Margaret Ververis, the Senior Associate at Ferrari & Associates, recently returned from trip to Dubai and was nice enough to bring us chocolates with pistachios mixed in. However, it was not entirely clear from the packaging where the pistachios originated. While the UAE does produce some pistachios of its own, the Iranian pistachio industry is far larger and better known. It would not be surprising if these sweets did indeed incorporate Iranian-origin nuts. So did Margaret commit a sanctions violation in brining us a chocolaty respite from our daily slog?

Thankfully no. Even if the pistachios in question were in fact of Iranian provenance, the Iranian Transactions and Sanctions Regulations (“ITSR”) has her covered.

First, Margaret’s gift, while greatly appreciated, was not particularly extravagant. It certainly cost less than $100. Under 31 C.F.R. § 560.506

The importation into the United States of Iranian-origin goods from Iran or a third country, and the exportation from the United States to Iran of goods, are authorized for goods sent as gifts to persons provided that the value of each gift is not more than $100.

560.506 does restrict for controlled goods, but since they were not nuclear or exploding pistachios, there’s nothing to worry about.

But say Margaret did bring us a crate of chocolates. Importation of Iranian-origin goods is prohibited pursuant to § 560.201. However, OFAC provides an interpretation at § 560.407, which reads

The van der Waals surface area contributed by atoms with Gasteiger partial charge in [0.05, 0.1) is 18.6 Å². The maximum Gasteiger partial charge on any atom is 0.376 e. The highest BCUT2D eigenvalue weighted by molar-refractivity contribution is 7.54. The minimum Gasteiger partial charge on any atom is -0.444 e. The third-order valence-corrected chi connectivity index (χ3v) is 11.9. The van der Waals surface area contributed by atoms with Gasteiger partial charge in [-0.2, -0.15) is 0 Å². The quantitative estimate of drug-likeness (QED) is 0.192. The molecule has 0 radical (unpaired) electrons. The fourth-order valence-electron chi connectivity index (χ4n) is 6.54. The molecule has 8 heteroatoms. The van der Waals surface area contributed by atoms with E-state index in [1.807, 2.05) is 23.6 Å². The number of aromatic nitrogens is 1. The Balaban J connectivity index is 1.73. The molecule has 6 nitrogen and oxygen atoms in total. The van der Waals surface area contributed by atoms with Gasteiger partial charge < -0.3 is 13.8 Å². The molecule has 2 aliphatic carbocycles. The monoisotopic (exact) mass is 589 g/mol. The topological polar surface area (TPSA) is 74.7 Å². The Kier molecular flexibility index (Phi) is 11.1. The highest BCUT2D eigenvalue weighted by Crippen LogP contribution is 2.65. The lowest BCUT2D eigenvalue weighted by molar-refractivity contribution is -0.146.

(a) Importation into the United States from third countries of goods containing Iranian-origin raw materials or components and transactions relating to such goods are not prohibited by §560.201 or §560.206 if those raw materials or components have been incorporated into manufactured products or substantially transformed in a third country by a person other than a United States person (emphasis added).

Therefore, importing UAE-manufactured chocolates, sold by an Emirati in the Dubai airport, into the United States would not be prohibited. It should be noted that this is the same principle that allows for imports into the United States of consumer goods produced in China that are made of plastics that are based on Iranian-origin petroleum exports.

So next time you are in Dubai, snack away. Though if you’re buying “Emirati Saffron” you might want to keep it under $100 just to be safe.

Be sure to check out Margaret’s work on the D.C. Federal Defense Attorney Blog.

Be sure to check out Margaret’s work on the D.C. Federal Defense Attorney Blog.

Be sure to check out Margaret’s work on the D.C. Federal Defense Attorney Blog.